She mentions using kosher salt because she is used to its saltiness and therefore knows how it will enhance a dish. She suggests that you use the salt you are familiar with. Makes sense. This is real cooking and baking. One must taste and experiment and use their senses as they go along.

As far as general formulas she likes to use the 1-2-3 Ratio, which is her Golden Rule (she doesn’t like using the word “recipe”): 12 ounces of flour, 8 ounces of fat (butter, lard and/or shortening) and 4 ounces liquid (water, apple juice etc.). She not only uses these various ingredients but also shows us how to create the dough three ways: hand, manual pastry blender and food processor. Her thinking, which is quite sound, is that by experimenting with various flours/fats/liquids – using the ratio as a guide – and trying your hand at the mixing techniques, that you will be ready to make pie crust anywhere and anytime. And as she says, “repetition is the road to mastery”. Download the free pie crust recipe today and get baking!

Craftsy Dough rolled out

To give you a specific look into her ideas she likes to use a scale, not measuring cups, and she likes to keep her fat larger than many chefs do. Her fat pieces are worked in and left in sizes varying from walnut to pea (you can see the pockets of fat above in the rolled out dough). This is where a video really comes in handy because you can see what she means. I was watching with a friend and at this point in the video she exclaimed, “she’s like our digital Nana”!

One point that Evan made that I really appreciated was in reference to pastry cloths. My Mom used one and I never quite understood their use at the time. Now I know better but their usage had fallen by the wayside. Evan reminded me why you should have one and also a sock to cover your pin. The pastry cloth creates your rolling surface. You gently rub some flour into the cloth and it makes a fairly nonstick surface and keeps the flour from absorbing into the dough, which can toughen it up. But the tip I actually had never thought of was, that as she put it, if you have a pastry cloth you can roll out pie crust anywhere regardless of the surface! So if you are in a rental house on vacation or visiting a friend or whatever the situation, the cloth provides a constant! Brilliant. My favorite tip, which I will pass along even though it wasn’t in her video, is about one of my favorite tools – the mini roller seen below. These are a great adjunct to a large pin.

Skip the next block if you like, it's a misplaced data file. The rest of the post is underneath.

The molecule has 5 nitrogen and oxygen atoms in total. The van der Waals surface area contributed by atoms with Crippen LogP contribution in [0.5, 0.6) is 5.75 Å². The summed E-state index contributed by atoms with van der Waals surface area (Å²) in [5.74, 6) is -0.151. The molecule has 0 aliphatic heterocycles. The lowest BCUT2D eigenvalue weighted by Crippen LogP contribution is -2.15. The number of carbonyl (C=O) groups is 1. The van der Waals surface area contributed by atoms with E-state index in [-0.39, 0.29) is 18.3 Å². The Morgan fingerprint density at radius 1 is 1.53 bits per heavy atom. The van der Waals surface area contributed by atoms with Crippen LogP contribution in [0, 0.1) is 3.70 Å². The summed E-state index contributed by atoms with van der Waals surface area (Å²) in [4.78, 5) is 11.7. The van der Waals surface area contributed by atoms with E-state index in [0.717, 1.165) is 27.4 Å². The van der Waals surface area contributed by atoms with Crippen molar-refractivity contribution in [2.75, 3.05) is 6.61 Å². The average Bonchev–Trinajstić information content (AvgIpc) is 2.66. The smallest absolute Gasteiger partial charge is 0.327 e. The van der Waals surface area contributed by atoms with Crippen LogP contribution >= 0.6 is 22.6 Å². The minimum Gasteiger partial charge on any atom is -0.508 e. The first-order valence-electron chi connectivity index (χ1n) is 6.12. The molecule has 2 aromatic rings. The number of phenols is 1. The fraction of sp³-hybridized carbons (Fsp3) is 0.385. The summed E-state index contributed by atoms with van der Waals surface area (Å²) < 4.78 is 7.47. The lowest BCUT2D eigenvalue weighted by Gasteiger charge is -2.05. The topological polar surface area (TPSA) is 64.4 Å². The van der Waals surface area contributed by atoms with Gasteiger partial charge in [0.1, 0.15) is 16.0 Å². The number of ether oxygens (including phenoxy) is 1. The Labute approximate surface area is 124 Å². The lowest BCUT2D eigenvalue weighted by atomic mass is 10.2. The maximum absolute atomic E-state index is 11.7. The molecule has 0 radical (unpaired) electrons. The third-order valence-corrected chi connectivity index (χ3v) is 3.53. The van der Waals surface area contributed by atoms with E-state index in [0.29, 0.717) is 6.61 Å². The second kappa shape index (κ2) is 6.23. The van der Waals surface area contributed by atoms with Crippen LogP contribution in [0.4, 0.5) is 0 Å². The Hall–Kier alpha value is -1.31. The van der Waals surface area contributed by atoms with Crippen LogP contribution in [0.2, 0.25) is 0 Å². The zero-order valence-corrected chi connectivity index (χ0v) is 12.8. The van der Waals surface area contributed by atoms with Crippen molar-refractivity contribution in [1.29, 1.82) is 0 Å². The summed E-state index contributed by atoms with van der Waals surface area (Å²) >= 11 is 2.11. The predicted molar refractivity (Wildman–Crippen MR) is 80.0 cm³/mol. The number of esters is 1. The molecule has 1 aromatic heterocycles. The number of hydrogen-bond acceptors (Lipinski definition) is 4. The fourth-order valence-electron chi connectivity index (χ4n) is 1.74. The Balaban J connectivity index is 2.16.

Craftsy mini roller

There is much more to this class that you will have to check out yourself like the use of vinegar and apple juice in the dough and what she says is the chef’s secret weapon – baking powder! Evan also covers decorative pie crust techniques like appliques and how scissors will help you make a clean look to your double crust pies.

trimming crust with scissors 1

Her dough was so easy to work with that when it came time to fold the edges under the process went cleanly and easily.

folding crust edges under

Same with the crimping, seen in our top image. No cracking! The crust is a dream to work with. Once you try the Free Pie Crust Recipe from Perfecting the Pie Crust you will be on the road to making truly great pie.

Images: Peter Muka

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Baking & Dessert Contests: How to Win!

How to Win a Baking Contest

winning coconut pudding

I judged a pudding contest yesterday. I am still full – but such is the plight of the judge. What I wanted to do here was write about how you, as a contestant, can have a better chance at winning. Of course many contests are for fun and/or charity, but who doesn’t like the bragging rights? There are some simple things to follow that all judges appreciate.

Make it Look Good – Different contests have different rules. Some say evaluate on taste only; most say taste is paramount but consider creativity and presentation. Even if the rules say judge on taste only, we see your dessert before we eat it and even on a subliminal level it can affect how we feel about it. Fancy dishware can add, but I am most interested in the actual food looking good, even if it is in something disposable. (Of course if your contest has a focus on presentation, follow the rules!)


Make the Presentation Clear – If your dish goes with a sauce or whipped cream, have the extra presented in such a way that we can’t make a mistake. Have clear labels. We want to taste your dish the way you intended it. Yesterday there was one dish where the pudding was in a soufflé dish set in a basket. Also in the basket was a small pitcher of sauce. It was obvious that they went together and made for not only a pleasing presentation, but it also helped the judges taste the dessert as intended.